“The Mauritanian government has responded positively to Morocco’s willingness to regain its seat in the African Union,” Al Massae daily paper reported, quoting a Mauritanian diplomatic source.
The Mauritanian support for Morocco’s bid to regain its place within Africa’s institutional family came after the two countries mended ties following a controversy sparked by statements prejudicial to Mauritania’s sovereignty uttered by Secretary General of the Istiqlal party, Hamid Chabat.
Chabat has previously said in a rally that Mauritania has been part of Morocco’s historical territory stretching from Tangier to the river of Senegal. These statements infuriated the Mauritanian political class and triggered an urgent response from the Moroccan diplomacy which rushed to contain the crisis.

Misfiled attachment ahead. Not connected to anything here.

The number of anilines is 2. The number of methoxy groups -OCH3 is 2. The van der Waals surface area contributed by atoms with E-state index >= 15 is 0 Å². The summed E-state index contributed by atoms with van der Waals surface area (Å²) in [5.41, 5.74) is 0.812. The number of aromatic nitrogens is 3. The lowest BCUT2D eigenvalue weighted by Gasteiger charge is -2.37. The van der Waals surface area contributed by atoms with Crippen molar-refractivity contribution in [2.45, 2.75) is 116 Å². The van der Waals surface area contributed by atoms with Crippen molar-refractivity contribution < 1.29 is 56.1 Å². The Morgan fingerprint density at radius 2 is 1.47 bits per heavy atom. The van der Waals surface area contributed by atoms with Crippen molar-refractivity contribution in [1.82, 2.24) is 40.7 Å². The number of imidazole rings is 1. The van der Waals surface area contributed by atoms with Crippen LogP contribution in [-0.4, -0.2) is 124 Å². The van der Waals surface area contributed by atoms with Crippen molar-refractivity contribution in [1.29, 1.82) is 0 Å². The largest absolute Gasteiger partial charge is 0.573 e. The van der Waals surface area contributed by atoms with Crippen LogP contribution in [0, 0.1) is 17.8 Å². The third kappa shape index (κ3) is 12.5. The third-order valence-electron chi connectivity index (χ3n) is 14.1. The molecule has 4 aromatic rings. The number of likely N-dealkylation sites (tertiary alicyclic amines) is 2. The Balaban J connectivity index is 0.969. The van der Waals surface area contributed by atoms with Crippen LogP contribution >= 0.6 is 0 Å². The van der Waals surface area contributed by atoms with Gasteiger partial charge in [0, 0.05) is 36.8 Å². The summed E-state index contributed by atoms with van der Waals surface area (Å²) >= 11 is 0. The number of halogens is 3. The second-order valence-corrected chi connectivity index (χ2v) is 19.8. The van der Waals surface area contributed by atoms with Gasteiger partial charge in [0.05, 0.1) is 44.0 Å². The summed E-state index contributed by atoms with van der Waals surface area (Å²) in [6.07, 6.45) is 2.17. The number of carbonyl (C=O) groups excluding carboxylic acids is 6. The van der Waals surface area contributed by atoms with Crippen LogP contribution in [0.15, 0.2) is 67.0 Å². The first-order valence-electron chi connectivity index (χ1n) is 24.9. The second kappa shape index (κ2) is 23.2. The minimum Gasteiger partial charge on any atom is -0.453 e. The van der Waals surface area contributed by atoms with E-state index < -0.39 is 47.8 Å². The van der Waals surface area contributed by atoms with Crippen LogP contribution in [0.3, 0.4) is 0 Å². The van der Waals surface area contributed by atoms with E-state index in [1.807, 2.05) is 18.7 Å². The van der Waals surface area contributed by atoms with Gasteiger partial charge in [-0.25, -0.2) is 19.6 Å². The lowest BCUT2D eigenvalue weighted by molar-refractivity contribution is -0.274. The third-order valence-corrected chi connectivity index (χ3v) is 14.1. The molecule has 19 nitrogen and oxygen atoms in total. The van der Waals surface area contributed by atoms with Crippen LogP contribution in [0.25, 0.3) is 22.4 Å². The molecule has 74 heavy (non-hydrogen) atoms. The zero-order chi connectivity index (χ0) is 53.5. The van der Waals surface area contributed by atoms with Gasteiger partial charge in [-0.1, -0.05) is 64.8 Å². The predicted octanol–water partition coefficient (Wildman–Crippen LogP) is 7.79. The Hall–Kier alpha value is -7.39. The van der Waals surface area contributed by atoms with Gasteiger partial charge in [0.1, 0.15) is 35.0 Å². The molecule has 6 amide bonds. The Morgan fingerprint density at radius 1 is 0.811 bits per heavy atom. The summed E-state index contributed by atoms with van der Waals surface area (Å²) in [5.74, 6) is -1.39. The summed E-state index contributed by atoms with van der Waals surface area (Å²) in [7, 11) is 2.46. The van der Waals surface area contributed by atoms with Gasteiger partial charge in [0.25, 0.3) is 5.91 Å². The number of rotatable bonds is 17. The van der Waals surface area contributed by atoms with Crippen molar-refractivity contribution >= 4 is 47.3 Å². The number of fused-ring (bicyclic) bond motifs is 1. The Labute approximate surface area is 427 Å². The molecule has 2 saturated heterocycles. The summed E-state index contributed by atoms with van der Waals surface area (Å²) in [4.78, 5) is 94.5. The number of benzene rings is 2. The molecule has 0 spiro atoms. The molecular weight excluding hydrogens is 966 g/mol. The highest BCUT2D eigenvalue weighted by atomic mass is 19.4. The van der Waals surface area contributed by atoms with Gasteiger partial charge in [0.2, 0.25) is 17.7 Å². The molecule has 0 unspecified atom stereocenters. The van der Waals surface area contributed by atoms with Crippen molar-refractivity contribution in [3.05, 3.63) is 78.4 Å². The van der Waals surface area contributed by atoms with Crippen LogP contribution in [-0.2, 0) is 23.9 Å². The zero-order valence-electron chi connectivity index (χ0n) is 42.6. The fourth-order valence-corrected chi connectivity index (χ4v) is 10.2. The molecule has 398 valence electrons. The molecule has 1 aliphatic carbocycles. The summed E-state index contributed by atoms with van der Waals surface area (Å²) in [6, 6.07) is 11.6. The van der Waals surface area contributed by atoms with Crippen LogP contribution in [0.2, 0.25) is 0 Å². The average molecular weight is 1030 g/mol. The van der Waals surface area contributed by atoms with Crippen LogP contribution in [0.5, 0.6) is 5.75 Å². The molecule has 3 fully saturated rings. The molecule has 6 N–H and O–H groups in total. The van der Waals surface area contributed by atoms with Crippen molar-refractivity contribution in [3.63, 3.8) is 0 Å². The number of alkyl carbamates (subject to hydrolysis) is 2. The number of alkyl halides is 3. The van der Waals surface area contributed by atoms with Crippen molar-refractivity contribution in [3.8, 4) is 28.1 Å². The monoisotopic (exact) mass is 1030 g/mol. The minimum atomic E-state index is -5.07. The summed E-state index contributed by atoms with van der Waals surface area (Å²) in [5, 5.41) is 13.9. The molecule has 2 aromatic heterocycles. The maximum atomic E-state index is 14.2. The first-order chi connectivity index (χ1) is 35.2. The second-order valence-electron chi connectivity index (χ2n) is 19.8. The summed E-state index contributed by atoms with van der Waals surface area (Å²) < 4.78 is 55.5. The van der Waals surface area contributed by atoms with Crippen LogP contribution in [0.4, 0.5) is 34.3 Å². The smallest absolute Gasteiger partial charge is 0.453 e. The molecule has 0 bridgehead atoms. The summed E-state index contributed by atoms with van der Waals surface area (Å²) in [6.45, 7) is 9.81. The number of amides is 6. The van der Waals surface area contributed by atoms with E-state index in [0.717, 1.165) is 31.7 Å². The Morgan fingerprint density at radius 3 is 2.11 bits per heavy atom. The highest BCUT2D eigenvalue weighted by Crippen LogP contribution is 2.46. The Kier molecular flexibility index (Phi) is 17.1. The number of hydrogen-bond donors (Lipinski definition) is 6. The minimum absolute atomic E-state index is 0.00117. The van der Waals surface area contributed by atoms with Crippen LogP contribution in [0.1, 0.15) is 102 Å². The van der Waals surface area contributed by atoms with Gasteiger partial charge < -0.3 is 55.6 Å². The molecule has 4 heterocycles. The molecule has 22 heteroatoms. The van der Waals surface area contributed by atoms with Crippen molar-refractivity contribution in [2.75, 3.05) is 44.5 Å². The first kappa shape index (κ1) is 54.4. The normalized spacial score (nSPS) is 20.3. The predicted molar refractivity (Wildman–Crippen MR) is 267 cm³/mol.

Morocco and Mauritania are also at odds over a set of other issues, including Mauritania’s condoning of the Polisario’s use of its lands to provoke the Moroccan army in the border area of Guerguarat. The Mauritanian regime, for its part, wants Rabat to expel opposition figures of President Ould Abdelaziz.
Recently, 38 African countries sent letters to the African Union supporting Morocco’s return to the pan-African organization. Such support puts pressure on the Polisario whose status within the AU is shrouded in uncertainty.